But SARS had barely filed its appeal notice and Regiments fired a salvo of its own. The company brought an urgent application in terms of Section 18 of the Superior Courts Act days later to try to enforce the order that had set aside its winding up.

Regiments co-owner Niven Pillay, in an affidavit filed in that case, says the suspension of the court order was irreparably prejudicial as it left the company in a state of paralysis. 

Pillay cites fears that SARS could tie Regiments down for years with exhaustive legal challenges that could go all the way to the Constitutional Court. 

Pillay argues the interest of a broader body of creditors and implies that SARS, in its approach to keep it in liquidation, was obstructing the company from settling with external creditors. 

Those include Transnet, currently banking on repayment of R180-million following a settlement deal struck with Regiments last year.  

He says exceptional circumstances exist to justify the company’s legal efforts to enforce the February 2020 order, and that there is no harm or prejudice to SARS. 

He also claims that SARS is a mere contingent creditor with a potential claim of just short of R250-million.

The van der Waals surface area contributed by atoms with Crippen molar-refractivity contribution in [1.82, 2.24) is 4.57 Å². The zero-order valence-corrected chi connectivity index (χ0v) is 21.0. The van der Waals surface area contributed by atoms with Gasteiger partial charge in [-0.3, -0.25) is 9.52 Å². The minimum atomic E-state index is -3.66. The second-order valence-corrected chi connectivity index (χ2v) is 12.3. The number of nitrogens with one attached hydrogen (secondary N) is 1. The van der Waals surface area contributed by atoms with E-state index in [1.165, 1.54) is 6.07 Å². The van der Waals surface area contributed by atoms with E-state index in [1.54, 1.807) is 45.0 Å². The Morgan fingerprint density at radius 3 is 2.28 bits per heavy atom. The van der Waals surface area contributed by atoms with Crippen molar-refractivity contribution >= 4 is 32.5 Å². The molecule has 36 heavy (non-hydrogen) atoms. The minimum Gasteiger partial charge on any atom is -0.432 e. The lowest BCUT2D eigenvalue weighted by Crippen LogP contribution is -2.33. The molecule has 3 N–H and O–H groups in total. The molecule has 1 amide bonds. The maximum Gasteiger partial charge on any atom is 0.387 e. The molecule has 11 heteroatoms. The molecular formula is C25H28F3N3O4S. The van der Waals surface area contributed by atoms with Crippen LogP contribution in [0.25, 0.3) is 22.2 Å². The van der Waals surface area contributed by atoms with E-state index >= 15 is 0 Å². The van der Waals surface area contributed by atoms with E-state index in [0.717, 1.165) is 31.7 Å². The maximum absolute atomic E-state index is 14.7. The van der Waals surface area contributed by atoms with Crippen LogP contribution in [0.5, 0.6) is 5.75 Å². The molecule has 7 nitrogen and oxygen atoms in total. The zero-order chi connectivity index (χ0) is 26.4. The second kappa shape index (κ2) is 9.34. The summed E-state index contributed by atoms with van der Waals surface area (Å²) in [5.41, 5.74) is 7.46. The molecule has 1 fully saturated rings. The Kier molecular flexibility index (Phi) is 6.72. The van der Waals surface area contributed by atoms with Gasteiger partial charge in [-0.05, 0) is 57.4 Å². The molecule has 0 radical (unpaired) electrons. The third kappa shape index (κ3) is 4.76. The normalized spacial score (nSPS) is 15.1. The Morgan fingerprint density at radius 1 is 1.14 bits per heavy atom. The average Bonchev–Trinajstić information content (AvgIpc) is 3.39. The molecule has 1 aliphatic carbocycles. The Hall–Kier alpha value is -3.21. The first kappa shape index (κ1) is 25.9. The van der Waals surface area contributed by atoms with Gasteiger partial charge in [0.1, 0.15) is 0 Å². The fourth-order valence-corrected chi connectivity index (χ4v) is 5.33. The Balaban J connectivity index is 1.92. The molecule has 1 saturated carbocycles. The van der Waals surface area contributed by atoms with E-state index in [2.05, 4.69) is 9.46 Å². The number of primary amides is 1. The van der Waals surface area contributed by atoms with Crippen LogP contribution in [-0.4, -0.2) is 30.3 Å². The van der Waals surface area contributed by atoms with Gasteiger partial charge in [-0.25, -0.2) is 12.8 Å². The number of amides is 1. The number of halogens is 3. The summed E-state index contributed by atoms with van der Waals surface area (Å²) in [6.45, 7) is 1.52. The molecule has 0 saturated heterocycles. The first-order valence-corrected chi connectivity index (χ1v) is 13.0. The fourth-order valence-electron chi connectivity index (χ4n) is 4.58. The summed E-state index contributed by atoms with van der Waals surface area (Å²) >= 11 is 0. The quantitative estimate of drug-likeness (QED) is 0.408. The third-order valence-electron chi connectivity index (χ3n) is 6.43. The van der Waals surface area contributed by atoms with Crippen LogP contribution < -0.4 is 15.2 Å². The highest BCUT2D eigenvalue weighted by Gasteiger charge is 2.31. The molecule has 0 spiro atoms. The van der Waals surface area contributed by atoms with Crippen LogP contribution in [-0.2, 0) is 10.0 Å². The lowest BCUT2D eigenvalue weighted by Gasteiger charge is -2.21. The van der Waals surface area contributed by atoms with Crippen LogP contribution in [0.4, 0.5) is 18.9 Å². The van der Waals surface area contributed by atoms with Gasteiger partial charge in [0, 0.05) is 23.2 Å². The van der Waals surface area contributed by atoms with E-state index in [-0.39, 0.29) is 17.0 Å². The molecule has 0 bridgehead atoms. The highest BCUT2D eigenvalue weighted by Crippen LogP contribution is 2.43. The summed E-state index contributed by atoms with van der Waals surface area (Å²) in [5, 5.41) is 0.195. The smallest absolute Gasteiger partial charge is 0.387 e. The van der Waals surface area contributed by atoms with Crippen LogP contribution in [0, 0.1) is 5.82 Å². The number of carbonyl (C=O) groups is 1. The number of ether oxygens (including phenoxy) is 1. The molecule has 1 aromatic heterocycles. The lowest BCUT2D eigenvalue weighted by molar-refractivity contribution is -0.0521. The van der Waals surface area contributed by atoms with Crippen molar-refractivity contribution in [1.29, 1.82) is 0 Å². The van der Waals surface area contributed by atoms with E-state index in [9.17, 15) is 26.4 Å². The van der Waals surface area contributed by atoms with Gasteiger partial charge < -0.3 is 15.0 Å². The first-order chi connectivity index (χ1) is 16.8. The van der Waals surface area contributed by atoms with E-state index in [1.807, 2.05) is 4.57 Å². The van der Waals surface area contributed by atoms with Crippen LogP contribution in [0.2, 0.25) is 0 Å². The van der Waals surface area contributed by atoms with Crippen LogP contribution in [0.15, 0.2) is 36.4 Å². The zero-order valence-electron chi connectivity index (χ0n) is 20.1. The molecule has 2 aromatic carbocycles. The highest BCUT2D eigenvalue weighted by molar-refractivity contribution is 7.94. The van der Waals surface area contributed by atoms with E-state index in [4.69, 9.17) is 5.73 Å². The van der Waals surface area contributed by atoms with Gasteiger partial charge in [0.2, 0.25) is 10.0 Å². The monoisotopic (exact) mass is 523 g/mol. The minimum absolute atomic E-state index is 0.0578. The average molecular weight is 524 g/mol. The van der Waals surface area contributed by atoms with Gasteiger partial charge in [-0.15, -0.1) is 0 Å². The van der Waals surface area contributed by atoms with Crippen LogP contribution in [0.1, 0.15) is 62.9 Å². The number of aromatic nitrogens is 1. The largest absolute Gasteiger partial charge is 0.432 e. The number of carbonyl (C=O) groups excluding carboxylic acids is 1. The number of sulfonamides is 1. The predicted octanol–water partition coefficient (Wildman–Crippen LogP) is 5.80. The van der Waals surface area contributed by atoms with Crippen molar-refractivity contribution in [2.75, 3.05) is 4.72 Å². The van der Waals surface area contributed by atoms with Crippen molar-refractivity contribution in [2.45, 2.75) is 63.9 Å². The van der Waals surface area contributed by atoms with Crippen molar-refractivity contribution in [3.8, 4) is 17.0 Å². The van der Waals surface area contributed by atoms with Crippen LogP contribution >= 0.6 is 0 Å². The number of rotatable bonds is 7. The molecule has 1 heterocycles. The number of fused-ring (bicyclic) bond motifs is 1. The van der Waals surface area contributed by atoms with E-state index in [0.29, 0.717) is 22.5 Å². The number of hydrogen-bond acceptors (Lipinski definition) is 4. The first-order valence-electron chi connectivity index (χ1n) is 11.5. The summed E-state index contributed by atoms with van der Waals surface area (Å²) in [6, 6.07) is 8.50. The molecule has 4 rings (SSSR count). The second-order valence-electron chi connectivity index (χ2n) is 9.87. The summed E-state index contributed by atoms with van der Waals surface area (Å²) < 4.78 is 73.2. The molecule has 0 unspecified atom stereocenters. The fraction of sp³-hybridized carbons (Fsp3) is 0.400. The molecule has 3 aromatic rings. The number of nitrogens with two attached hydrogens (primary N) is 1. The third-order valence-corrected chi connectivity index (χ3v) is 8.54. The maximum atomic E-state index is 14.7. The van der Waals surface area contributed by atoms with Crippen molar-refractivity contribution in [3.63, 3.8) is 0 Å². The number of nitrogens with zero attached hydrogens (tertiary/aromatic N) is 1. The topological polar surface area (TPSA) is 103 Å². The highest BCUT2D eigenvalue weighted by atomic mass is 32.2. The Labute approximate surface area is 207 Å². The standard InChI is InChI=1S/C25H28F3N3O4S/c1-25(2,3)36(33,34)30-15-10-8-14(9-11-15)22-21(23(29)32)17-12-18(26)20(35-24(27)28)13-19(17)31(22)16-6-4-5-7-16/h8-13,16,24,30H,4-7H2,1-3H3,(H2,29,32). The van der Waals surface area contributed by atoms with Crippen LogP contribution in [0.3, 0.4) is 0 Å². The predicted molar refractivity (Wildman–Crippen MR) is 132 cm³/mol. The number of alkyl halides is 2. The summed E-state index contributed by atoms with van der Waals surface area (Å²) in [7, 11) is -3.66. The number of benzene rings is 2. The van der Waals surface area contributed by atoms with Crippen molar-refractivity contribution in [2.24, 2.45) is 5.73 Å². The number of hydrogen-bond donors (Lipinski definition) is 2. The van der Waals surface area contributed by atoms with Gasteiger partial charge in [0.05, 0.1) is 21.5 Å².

SARS on the other hand maintains this was but a provisional figure provided when it rushed to intervene in Regiments’ first bid to get out of liquidation last year. 

It says it has since issued Regiments with an assessment for the 2014-2016 tax years amounting to R679-million – an amount that pushes Regiments’ total liabilities to close to R1-billion, according to SARS. 

Pillay claims this assessment was raised at the last minute on 30 March 2021 so he is not able to deal with it in the company’s latest High Court application in any meaningful manner. 

But, the amount of R679-million is the fourth figure SARS has put before court to advance its claim against Regiments, he says.

SARS had previously put forward amounts of R162-m, R217-m and R671-m respectively, court papers state. 

Pillay says he raises these “observations” to show that even at a “high level,” the sustainability of SARS’ claim is doubtful. 

Furthermore, SARS is also empowered to secure its status as a preferent creditor and ensure payment of claims by resorting to its statutory remedies in the Tax Administration Act, Pillay says. 

SARS is opposing Regiments’ urgent application. 

Deon Boshoff, the SARS auditor responsible for Regiments, admits that it had taken longer than usual for the relevant tax assessment to be completed. 

SARS had issued Regiments with a Notice of Audit back in April 2020 and requested certain documents within 21 days.

But Boshoff says Regiments only provided documents between July and October, and then only relating to the 2014-2016 tax years.

Contrary to Regiments claims, SARS was not dilatory in issuing its assessments and emphasised that the company’s tax audits are highly complex and not “run of the mill,” Boshoff says.